Making Safe Spaces Safe Again

However, as a transmasculine community, we’re reminded everyday that there’s still more work to be done – especially with how we treat each other.

The world, as we know it, is changing. Every year, it’s getting a little bit easier for transgender/gender-nonconforming individuals to come out to their loved ones and start their journey of self-discovery and finally spread their wings. Changing your name on legal documents is becoming more accessible, more insurance plans are starting to cover trans healthcare and transgender representation has started to appear in various television shows/movies (“The Fosters”, “The Rocky Horror Picture Show”, “Transparent”).

However, as a transmasculine community, we’re reminded everyday that there’s still more work to be done – especially with how we treat each other. Many of our trans siblings are murdered as a result of transphobia. Society points fingers at those who aren’t conventionally attractive or masculine and label them as “not trans enough”. With these negative messages being thrown at us left and right, it becomes all too easy to absorb them and incorporate these messages into what makes someone transgender. Or what doesn’t.

Many times, I have ventured into what are supposed to be safe spaces for transmasculine folks and find countless threads calling out others for transtrenders/”not trans enough”, erasing and debating the existence of nonbinary identities and spreading the rhetoric that we, as trans men, can’t and should not be feminine or express ourselves as such. Which isn’t right and should be stopped. While some of us aspire to pass and fly under the radar in everyday society, which is completely valid, that is not necessarily what everyone else wants. We come from different walks of life and have unique circumstances that affect our transition and that’s okay: there is no right or wrong way to be trans.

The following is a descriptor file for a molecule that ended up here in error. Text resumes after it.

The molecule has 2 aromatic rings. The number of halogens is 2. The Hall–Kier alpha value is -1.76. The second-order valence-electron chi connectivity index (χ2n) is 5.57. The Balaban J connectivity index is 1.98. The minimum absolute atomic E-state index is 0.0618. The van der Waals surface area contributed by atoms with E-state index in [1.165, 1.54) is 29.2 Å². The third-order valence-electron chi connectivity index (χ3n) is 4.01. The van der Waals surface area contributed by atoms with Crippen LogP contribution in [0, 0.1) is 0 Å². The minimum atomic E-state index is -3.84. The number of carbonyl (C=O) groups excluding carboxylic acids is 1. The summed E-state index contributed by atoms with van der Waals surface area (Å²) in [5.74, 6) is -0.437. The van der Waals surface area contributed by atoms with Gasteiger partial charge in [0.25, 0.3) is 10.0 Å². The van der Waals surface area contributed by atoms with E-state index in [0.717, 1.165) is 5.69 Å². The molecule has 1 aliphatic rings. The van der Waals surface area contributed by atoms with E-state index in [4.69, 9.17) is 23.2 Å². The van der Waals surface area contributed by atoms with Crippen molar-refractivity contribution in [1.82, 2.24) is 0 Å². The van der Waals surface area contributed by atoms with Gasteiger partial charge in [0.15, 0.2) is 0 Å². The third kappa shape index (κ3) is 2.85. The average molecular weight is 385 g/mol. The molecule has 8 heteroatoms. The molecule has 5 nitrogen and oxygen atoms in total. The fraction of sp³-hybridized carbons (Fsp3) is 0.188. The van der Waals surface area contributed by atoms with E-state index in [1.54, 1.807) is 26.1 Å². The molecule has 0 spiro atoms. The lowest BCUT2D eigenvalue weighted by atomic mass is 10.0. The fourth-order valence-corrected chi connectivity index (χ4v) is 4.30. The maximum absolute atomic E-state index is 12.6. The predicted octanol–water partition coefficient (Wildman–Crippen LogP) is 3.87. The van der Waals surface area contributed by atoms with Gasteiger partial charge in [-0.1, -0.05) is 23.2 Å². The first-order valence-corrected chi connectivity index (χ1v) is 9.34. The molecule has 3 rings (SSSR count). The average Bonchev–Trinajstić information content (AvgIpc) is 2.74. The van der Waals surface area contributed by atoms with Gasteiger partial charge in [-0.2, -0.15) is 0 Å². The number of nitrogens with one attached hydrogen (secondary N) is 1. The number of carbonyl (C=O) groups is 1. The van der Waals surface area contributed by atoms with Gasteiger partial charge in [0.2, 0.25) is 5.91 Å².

These safe spaces that we create and maintain should be a place where we can be our most authentic selves, away from cisnormativity – a place to ask for advice, support each other despite our differences and feel comfortable to share experiences no matter how vulnerable it makes us. That is what safe spaces for trans/gender nonconforming folks should be like. And we can make it safe by doing the little things. Who knows, it can save a life.

So don’t be a part of the oppression we are trying to escape from. Love your transgender siblings. Tell them they are beautiful no matter what. Tell them they are loved. Tell them that they are perfect just the way they are.